A couple of days ago my wife and I made a trip to the beach. We drove up from Litchfield toward the south side of Myrtle Beach…..through miles and miles and miles of….generic, repetitous storefronts. It takes nearly an hour to drive the 30 or so miles, with stoplights and clogged arterials every few minutes. So much commercial excess, all about a mile’s distance from the timeless majesty of the seacoast.
That impression lingers as I read the story in today’s Charlotte OBSERVER business pages, explaining why the record profits in the energy sector may be topping out. It seems the same harsh logic applies to net revenues as to crude oil reserves–sooner or later, you just start to run low.
Whether we’re talking about the retail sprawl between Myrtle Beach and the Myrtle Burbs, or the tens of miles of explosive generic retailing around Charlotte, what is likely to follow after the boom plays itself out? Who’s left to pick up the pieces for good of the community? How do you efficiently recycle a dozen different Peppy Pizza franchises once they go underbelly up?
Do you see a happy, or at least an acceptable, ending to this story? I’d like to hear your thoughts. Just click on the comments button and leave me a note.
The dot-com era might have ended with a big pop, but the related “global village” idea is surely more powerful than ever.
Four of us from WFAE have just returned from a public radio conference in Reno. I was blown away by a presentation by Pete Clifton, who manages the Interactive news sites for the British Broadcasting Corporation.
You can catch the BBC World Service on radio here at WFAE–from 11PM on weeknights and midnight on weekends.
BBC Interactive is rolling out a project called “My News Now”. It utilizes the assets of the world’s largest electronic news gathering team to provide news that the user wants, precisely when she or he wants it.
The BBC has identified core values in such a service: coverage should have accuracy, speed, personalization, it should present dialogue, and it should engender trust.
BBC is finding that some of its fastest and most riveting news coverage is coming from consumers, who use mobile devices to send in photos, video and voice accounts in real time. Wisely, in my opinion, BBC has also set up what they call a “News Authentication Hub”. This 24-hour operation vets this consumer-generated news by calling back the submitters, getting story background, and fact-checking as needed. These are all key attributes in a valid journalistic process.
On the “cool” side: BBC now offers a “what’s hot and what’s not” feature on its web sites. You can find out in real time what other BBC users are downloading, around the world, in essentially real time.
Check out the site (note at the top of the page that you can choose a worldwide web edition, or a feed primarily meant for British users):
From time to time I really enjoy the “gee whiz” factor of science and technology issues. I was listening to NPR’s “Talk of the Nation Science Friday” as the guests discussed robotic submarines to explore the depths of the Arctic Ocean. They are looking for hydrothermal vents, where the earth spews out gases and minerals at incredible sea depths.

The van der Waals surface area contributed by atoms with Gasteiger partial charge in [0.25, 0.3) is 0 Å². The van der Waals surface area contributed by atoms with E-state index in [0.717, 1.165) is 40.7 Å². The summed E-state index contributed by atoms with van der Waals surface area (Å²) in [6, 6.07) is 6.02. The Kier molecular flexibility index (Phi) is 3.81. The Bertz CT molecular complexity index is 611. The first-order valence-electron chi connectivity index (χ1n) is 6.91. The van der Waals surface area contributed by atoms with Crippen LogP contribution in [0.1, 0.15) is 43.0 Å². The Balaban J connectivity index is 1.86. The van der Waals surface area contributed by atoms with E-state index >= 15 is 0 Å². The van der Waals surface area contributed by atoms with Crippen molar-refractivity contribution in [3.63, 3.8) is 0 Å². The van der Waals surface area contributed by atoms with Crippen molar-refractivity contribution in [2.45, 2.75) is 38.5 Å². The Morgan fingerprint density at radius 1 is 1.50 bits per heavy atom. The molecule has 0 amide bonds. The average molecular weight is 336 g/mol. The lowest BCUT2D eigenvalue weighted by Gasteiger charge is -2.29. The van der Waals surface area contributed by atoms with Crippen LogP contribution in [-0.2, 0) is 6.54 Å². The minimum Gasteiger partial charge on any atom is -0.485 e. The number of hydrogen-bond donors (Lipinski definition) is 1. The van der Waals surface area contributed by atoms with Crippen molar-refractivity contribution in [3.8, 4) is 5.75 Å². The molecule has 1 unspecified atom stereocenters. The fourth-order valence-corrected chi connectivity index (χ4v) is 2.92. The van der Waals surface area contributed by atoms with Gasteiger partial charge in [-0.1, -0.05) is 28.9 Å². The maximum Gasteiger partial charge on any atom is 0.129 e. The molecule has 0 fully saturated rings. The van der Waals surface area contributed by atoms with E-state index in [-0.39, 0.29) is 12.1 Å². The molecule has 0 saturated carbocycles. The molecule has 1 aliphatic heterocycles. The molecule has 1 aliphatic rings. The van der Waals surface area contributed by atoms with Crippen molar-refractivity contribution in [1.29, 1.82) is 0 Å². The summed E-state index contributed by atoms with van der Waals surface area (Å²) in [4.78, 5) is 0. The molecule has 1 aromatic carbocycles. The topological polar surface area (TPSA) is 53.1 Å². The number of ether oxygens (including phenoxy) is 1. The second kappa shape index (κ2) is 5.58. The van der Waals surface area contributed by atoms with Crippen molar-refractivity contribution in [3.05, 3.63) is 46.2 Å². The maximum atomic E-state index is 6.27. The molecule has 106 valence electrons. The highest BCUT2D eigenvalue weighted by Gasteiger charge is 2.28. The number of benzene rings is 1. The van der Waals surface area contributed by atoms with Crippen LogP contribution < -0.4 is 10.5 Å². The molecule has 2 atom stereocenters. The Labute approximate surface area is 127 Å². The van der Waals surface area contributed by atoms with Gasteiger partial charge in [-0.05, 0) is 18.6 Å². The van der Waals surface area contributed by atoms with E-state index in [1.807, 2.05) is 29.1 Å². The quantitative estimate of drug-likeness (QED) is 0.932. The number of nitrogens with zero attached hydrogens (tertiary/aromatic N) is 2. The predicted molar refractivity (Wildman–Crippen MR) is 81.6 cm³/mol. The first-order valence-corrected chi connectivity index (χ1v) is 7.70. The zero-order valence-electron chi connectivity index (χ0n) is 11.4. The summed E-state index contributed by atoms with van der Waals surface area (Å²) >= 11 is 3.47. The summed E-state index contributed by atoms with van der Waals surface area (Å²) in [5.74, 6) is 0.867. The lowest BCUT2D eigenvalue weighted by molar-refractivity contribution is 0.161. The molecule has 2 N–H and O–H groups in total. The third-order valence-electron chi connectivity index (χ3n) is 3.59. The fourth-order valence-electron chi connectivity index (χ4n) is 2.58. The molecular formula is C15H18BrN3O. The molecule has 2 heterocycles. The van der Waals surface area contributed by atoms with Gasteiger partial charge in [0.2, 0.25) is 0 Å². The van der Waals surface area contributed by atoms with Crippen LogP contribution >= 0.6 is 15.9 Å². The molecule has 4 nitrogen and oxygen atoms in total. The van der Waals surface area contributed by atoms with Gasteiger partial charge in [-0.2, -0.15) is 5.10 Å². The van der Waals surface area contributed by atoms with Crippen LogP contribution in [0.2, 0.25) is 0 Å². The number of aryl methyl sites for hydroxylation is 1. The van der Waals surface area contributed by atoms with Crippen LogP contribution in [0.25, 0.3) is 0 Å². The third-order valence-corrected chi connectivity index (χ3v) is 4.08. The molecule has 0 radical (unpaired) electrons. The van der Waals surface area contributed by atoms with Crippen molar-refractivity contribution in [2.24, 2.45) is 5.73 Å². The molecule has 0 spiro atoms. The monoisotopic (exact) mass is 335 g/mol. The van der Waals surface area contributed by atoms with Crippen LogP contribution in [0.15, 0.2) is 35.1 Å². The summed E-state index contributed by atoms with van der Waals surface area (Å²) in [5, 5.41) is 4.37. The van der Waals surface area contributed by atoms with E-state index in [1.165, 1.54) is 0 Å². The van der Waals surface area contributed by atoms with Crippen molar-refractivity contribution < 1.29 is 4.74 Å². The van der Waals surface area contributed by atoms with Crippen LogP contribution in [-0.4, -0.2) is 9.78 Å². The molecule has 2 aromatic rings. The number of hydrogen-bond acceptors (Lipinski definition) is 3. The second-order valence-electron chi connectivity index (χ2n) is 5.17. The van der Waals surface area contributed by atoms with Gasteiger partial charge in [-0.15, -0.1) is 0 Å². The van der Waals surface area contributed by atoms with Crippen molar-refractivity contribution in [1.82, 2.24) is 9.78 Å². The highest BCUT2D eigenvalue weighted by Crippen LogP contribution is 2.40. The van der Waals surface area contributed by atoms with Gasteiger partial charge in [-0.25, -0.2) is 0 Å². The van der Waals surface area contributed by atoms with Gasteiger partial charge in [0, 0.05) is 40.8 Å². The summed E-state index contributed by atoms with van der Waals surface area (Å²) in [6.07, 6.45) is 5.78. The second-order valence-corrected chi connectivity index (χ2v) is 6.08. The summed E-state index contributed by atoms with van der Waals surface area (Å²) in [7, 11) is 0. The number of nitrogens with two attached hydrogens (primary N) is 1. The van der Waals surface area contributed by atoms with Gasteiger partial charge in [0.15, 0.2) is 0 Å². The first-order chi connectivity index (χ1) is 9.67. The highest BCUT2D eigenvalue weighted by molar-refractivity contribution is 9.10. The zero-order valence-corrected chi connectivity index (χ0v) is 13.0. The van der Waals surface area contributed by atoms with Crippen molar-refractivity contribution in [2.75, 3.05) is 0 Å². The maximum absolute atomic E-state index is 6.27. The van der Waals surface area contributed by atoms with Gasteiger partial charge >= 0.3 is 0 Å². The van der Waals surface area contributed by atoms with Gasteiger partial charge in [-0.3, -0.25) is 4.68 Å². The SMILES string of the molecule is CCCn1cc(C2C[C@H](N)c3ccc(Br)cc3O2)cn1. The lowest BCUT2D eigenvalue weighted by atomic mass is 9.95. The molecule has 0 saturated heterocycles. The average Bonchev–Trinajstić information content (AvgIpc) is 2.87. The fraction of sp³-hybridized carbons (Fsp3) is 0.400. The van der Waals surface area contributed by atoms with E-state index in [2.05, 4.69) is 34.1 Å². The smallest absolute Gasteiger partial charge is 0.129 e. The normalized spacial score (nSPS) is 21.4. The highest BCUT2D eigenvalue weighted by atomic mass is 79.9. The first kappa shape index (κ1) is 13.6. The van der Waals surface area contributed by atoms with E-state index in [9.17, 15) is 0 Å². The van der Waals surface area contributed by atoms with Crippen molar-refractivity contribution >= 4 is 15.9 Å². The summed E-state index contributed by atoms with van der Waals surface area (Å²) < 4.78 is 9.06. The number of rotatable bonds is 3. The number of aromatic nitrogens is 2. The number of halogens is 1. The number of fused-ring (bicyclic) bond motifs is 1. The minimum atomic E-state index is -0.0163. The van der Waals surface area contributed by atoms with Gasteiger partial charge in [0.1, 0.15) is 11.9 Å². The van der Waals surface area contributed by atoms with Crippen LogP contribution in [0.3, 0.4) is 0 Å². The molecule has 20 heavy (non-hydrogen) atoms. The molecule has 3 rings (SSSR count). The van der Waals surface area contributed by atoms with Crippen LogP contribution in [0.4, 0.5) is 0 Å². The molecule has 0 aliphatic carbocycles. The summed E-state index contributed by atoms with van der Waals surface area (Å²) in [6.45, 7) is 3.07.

Some life forms have developed at the vents. So you wind up with life that has no access to sunlight-produced food or free oxygen. This leads to a stunning question: if this can happen at sea depths, could it explain non-oxygen based life forms in outer space?
If you wish to hear more, here’s the link to the show’s audio:
Science Friday airs weekly from 2PM to 4PM. Great way to expand your thinking.
Early July is, to me, the second-best time of year. It takes a back seat only to the Christmas-New Year fests. July is a time of such promise. The possibility of trips to the lake or beach, great outdoor festivals, fresh tomatoes and muggy evening baseball games.
Yesterday, prepping for a dinner with neighbors, my wife thrashed through our family recipe folder. It’s a jumble of torn magazine pages, 3×5 cards, stick’em notes and random slips of food-stained paper. The most cherished family recipes. The ones unearthed once a year to celebrate the orderly passing of the seasons.
Marilyn’s quest was for Priscilla Olton’s killer blueberry cream pie recipe. A fave of my wife’s family. No milk. Lots of sweeteners. Guaranteed to give a whole picnic gathering a sugar high without the downside of food poisoning.
Up popped the paper scraps with other timeless summer foods. Margaret Stine’s whole-wheat biscuits (since banned from the table due to Crisco content); Rachel Gunderson’s Taco Dip (the one with a can of Hormel Chile and a block of Velveeta; irresistible). Better Homes and Gardens’ soy-curry salad dressing with brown sugar. Liquid perfection atop mandarin oranges and avocado.
Of course we were not just hunting recipes. We were reliving Fourths of July over the past generation. Gatherings with relatives now gone. Funky parades with farm tractor floats in midwestern villages. Thundering fireworks displays in New South metroplexes.
Whether sights, sounds or foods capture your imagination, I hope you savor a rich Fourth of July holiday.
PS: Dear Blog Consumer, what summer recipes do you most warmly identify with your family traditions? I’d love to hear from you.